Sunday, February 22, 2015

Our Greatest Teachers Are Those We Least Expect

I was reading Eckhart Tolle's "A New Earth" just now and a thought struck me so profoundly that I was compelled to put the book down and write this blog post.

"When you are no longer totally identified with forms, consciousness -- who you are -- becomes freed from its imprisonment in form. This freedom is the arising of inner space. It comes as a stillness, a subtle peace deep within you." (p. 226)

That was exactly what I was reading when the following thought popped into my mind:

The people you don't like or have a difficult time accepting are the very ones who are here to make you a better person. 

Not quite sure how the Tolle passage and my thought are related, but they seem to be somehow.

But anyway, I've been struggling lately with this one particular individual. This person has the unique ability to get to me like no one else. I have thought many times, if I never see or hear of this person again in my entire life, that would be wonderful!

But at the same time I know this person is in my life for a reason. A purpose. Even though I would say I don't particularly like this person. Even though I feel this person causes me way more stress and anxiety than anything or anyone else. Even so...this person is most definitely in my life for me. A gift from the Universe, nonetheless.

So how would someone who ignites such stress and unpleasant feelings make me a better person?

By teaching me patience. Acceptance. Understanding of those different from me. A reminder that life is a symphony and everyone has a part to play. Even the person playing the triangle.

When the thought popped into my mind, I was awash in a sudden sense of peace. And as I type this, I feel even more overcome by that peace.

I know full well that I've been causing my own suffering by focusing so intently on how much I dislike this person and how much I wish they were not in my life. Yet, even though I know that... I still did it. I still got pulled into that ego black hole. Where I have resided for the past couple of days (most recently).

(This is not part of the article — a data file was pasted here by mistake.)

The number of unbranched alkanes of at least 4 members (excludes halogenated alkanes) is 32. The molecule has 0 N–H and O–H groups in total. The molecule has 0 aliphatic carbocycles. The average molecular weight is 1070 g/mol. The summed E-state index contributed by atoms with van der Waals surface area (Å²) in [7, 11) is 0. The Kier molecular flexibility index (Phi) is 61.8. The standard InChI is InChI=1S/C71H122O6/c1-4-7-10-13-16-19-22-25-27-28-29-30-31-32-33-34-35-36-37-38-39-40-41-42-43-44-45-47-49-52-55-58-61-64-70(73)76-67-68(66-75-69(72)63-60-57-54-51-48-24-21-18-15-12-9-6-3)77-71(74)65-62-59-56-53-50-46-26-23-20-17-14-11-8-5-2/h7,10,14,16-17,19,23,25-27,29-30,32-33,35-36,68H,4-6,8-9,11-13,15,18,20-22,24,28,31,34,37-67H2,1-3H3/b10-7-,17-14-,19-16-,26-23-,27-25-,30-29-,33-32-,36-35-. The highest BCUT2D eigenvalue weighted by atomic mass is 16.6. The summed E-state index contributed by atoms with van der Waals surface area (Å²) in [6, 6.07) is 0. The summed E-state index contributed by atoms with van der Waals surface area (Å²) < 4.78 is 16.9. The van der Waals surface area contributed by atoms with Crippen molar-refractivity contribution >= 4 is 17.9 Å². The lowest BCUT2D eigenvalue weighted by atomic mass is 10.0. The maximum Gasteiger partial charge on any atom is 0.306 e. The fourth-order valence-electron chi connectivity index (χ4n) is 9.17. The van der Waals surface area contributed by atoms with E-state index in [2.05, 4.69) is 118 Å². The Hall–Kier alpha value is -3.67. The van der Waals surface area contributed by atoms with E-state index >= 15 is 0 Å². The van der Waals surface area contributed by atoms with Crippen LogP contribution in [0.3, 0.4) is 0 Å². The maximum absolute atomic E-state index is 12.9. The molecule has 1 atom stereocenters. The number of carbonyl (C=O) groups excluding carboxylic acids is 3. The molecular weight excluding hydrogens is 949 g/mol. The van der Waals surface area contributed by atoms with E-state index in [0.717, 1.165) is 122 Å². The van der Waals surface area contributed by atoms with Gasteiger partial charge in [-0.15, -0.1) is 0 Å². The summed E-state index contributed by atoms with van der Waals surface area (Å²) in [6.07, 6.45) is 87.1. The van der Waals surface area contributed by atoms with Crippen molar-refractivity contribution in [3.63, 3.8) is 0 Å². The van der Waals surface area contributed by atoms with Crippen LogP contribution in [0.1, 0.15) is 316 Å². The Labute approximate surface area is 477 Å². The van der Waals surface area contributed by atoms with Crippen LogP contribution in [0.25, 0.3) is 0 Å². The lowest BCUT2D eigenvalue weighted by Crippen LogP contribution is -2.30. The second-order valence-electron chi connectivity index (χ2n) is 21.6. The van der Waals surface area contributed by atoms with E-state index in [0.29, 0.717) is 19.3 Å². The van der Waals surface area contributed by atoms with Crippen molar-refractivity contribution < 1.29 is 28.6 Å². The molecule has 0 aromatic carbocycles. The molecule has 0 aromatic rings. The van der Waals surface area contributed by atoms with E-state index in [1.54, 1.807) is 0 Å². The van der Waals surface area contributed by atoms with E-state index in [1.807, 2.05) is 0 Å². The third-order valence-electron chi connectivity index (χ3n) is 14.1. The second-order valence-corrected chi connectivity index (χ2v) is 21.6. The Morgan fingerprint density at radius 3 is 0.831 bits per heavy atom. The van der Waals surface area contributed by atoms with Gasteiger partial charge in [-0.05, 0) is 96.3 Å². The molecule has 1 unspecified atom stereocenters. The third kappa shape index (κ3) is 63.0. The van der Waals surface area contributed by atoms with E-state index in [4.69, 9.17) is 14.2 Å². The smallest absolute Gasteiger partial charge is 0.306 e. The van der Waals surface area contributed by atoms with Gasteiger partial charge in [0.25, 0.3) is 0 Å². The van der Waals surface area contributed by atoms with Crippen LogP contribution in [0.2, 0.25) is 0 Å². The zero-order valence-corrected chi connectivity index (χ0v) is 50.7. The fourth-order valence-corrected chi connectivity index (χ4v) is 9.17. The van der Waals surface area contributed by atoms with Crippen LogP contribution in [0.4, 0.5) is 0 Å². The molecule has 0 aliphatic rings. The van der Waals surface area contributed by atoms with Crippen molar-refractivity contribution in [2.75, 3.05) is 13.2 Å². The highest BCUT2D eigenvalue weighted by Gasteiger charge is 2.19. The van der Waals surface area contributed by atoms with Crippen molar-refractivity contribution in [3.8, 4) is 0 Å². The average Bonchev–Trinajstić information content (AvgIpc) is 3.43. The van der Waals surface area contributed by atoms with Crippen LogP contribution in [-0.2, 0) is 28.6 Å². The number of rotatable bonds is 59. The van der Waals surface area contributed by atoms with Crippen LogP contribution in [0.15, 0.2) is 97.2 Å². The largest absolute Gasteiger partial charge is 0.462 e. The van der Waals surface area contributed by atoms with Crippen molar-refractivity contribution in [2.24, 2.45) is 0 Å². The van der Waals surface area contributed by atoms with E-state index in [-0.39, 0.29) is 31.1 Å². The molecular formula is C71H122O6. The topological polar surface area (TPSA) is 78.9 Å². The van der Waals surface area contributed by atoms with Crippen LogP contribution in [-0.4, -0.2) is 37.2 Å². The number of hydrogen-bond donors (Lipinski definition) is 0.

My mind searched for ways to get this person out of my life. My thoughts went round and round about why is this person in my life? Why are they doing this to me? As if it was all about me in the first place.

I can look back at my interactions with this individual and see that I haven't behaved the best. I haven't been mean to them, mind you... I've done the best I could at each moment. But underneath it all was the feeling that I didn't want them there.

This is just one person, you say. How can one person stir up so much inner turmoil? Why couldn't I just forget about them? Avoid them?

Because my mind wouldn't let me.

I've also been thinking a lot of the part in "The Untethered Soul," by Michael Singer where he talks about the thorn in the person's arm. How the thorn is very painful and troublesome, and so the person goes to great lengths to avoid hitting this painful thorn in their arm. When all along the person just needed to remove the thorn.